Unmasking the Masked Batteries

Yesterday, while discussing the action along the railroad in Vienna, Virginia, I made mention of the “masked battery” which figured prominently in accounts.

In his official report of the action at Vienna on June 17, 1861, Brigadier General Robert C. Schenck wrote, “On turning the curve slowly, within one-quarter of a mile of Vienna, were fired upon by raking masked batteries of, I think, three guns, with shells, round-shot, and grape….”   While Schenck recorded the events with the authority of a participant, what does come into question is the technical accuracy of his account.  In the first place, the Confederates employed 6-pdr field guns at Vienna.  And as I noted in an earlier post, 6-pdrs were not issued grapeshot.  Instead canister became the standard close-range, anti-personnel ammunition for that particular type.   But Schenck was a politician, not a professional soldier.  So I cannot fault him for picking up a two-decade old meme  (“A little more grape, Mr. Bragg!”) and running with it. Perhaps we should also consider Schenck’s use of the term “masked batteries” in context.

First off, what WAS a masked battery?  In the usage found in military manuals, the term carried several connotations.  Certainly the term “masking” commonly referred to the use of terrain, trees, or other features to advantage.  British cadets at Sandhurst were told that:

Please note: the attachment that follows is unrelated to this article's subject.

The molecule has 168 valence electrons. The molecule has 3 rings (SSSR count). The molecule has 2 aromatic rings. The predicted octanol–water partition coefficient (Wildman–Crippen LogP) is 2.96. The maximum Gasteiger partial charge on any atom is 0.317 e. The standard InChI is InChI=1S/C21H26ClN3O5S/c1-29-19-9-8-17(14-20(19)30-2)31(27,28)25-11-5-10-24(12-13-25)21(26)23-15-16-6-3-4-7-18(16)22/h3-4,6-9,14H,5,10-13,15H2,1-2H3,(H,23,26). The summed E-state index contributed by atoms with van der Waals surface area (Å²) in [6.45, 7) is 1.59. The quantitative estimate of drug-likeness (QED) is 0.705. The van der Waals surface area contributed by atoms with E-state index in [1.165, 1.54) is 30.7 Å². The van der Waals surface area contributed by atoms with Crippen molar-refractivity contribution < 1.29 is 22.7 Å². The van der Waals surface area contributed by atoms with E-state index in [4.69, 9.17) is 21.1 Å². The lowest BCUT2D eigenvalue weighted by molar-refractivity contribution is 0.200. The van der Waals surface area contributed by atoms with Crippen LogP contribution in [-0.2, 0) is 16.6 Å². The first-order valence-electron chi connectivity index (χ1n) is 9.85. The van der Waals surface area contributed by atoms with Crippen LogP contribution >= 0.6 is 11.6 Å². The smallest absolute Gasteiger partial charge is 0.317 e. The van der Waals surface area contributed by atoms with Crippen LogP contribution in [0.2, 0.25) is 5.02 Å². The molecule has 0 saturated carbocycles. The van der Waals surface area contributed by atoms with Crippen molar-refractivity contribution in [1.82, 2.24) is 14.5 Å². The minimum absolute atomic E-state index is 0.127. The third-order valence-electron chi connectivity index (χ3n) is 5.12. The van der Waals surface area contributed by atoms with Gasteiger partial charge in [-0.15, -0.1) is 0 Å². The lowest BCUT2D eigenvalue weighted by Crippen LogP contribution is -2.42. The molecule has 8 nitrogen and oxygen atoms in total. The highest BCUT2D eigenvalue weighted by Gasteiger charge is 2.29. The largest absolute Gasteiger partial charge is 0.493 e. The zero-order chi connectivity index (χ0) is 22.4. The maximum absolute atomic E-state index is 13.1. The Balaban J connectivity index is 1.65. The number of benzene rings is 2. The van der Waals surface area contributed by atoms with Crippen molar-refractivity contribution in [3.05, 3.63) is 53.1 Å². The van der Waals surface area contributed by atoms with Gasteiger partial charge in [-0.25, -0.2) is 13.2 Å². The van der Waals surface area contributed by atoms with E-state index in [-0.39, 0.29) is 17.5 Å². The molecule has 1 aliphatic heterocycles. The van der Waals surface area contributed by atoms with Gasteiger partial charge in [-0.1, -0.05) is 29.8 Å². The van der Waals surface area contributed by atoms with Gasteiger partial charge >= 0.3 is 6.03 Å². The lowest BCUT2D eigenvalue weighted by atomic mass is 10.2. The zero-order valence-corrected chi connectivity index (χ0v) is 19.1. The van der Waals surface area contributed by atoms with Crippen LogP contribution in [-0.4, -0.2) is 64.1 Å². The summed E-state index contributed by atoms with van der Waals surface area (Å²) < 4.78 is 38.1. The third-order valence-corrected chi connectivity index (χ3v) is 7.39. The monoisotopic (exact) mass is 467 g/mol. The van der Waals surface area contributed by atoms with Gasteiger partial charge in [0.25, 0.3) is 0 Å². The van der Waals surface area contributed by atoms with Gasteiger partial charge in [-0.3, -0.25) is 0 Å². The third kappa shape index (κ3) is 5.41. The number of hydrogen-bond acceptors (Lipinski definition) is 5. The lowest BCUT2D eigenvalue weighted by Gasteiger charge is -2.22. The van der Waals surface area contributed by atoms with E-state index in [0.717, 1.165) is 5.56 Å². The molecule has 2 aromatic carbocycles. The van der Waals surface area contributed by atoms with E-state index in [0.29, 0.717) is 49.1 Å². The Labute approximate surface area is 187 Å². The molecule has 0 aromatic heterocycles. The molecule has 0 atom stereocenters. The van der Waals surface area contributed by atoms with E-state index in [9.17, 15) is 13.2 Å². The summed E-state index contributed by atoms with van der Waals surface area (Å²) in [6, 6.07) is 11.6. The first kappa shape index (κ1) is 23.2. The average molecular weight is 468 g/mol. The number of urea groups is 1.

Guns in position should, in fact, be concealed from the sight of the enemy till a fire from them is on the point of being opened, and they should be exposed as little as possible during the action.  Often they may be covered by banks or hedges, or be temporarily masked by bodies of troops.

On our side of the Atlantic, Dennis H. Mahan’s Elementary Treatise on Advanced-Guards and Outposts instructed officers that:

The artillery will be placed at those points where it can best sweep the ground over which the enemy must approach to attack the weak points of the position.  It should be covered by an epaulment*, and be masked until it is necessary to open its fire.

In an 1855 Glossary of Military terms, a masked battery was “screened from the sight of the enemy by any contrivance.”  Nothing really groundbreaking, unless you consider the spades used to create the artillery positions.  Examples of such employment may be noted from sources from the 18th century, if not earlier.  So we see in the instructions of the day that “masking batteries” implied the placement of the guns in such a way to reduce exposure and maximize effect.

However other references to “masked batteries” implied use of disguises – more  sinister, perhaps.  A list of terms used in fortifications from the Elementary Principles of Fortifications, by John T. Hyde, published in England in 1860, defined a masked battery “…when the battery is so concealed or disguised, as to not be seen and recognized by the enemy, until it opens fire.”   Perhaps more to the point, and from someone who knew well how artillery operated on the American battlefields, in the 1891 edition of the Manual of Heavy Artillery, John C. Tidball described masked batteries (among a dizzying list of other types of batteries) as “artificially concealed until time to open upon the enemy.”